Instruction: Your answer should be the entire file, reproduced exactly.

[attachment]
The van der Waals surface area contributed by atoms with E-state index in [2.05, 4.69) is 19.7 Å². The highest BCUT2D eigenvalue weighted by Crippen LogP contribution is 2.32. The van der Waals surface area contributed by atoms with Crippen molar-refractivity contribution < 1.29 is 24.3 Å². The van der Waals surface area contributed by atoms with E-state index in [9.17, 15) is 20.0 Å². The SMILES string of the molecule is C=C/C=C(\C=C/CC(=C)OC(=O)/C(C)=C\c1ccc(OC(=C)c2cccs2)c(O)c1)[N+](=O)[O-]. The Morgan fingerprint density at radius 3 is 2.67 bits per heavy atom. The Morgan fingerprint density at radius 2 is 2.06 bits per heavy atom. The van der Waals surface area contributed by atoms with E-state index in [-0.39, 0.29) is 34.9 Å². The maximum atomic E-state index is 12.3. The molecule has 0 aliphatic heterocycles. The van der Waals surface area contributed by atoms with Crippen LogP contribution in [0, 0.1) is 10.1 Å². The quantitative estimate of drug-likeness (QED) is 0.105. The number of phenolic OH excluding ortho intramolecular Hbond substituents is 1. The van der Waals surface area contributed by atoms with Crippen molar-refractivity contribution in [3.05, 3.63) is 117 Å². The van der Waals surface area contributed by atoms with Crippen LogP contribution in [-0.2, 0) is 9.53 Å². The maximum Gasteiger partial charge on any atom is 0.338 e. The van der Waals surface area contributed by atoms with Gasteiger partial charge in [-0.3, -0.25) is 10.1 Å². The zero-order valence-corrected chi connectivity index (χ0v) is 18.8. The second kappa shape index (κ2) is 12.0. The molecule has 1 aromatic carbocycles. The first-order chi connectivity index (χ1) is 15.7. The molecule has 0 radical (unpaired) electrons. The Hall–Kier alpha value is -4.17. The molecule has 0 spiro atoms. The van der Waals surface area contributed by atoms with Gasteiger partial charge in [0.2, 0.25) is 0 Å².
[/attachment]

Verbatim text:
The van der Waals surface area contributed by atoms with E-state index in [2.05, 4.69) is 19.7 Å². The highest BCUT2D eigenvalue weighted by Crippen LogP contribution is 2.32. The van der Waals surface area contributed by atoms with Crippen molar-refractivity contribution < 1.29 is 24.3 Å². The van der Waals surface area contributed by atoms with E-state index in [9.17, 15) is 20.0 Å². The SMILES string of the molecule is C=C/C=C(\C=C/CC(=C)OC(=O)/C(C)=C\c1ccc(OC(=C)c2cccs2)c(O)c1)[N+](=O)[O-]. The Morgan fingerprint density at radius 3 is 2.67 bits per heavy atom. The Morgan fingerprint density at radius 2 is 2.06 bits per heavy atom. The van der Waals surface area contributed by atoms with E-state index in [-0.39, 0.29) is 34.9 Å². The maximum atomic E-state index is 12.3. The molecule has 0 aliphatic heterocycles. The van der Waals surface area contributed by atoms with Crippen LogP contribution in [0, 0.1) is 10.1 Å². The quantitative estimate of drug-likeness (QED) is 0.105. The number of phenolic OH excluding ortho intramolecular Hbond substituents is 1. The van der Waals surface area contributed by atoms with Crippen molar-refractivity contribution in [3.05, 3.63) is 117 Å². The van der Waals surface area contributed by atoms with Crippen LogP contribution in [-0.2, 0) is 9.53 Å². The maximum Gasteiger partial charge on any atom is 0.338 e. The van der Waals surface area contributed by atoms with Gasteiger partial charge in [-0.3, -0.25) is 10.1 Å². The zero-order valence-corrected chi connectivity index (χ0v) is 18.8. The second kappa shape index (κ2) is 12.0. The molecule has 1 aromatic carbocycles. The first-order chi connectivity index (χ1) is 15.7. The molecule has 0 radical (unpaired) electrons. The Hall–Kier alpha value is -4.17. The molecule has 0 spiro atoms. The van der Waals surface area contributed by atoms with Gasteiger partial charge in [0.2, 0.25) is 0 Å².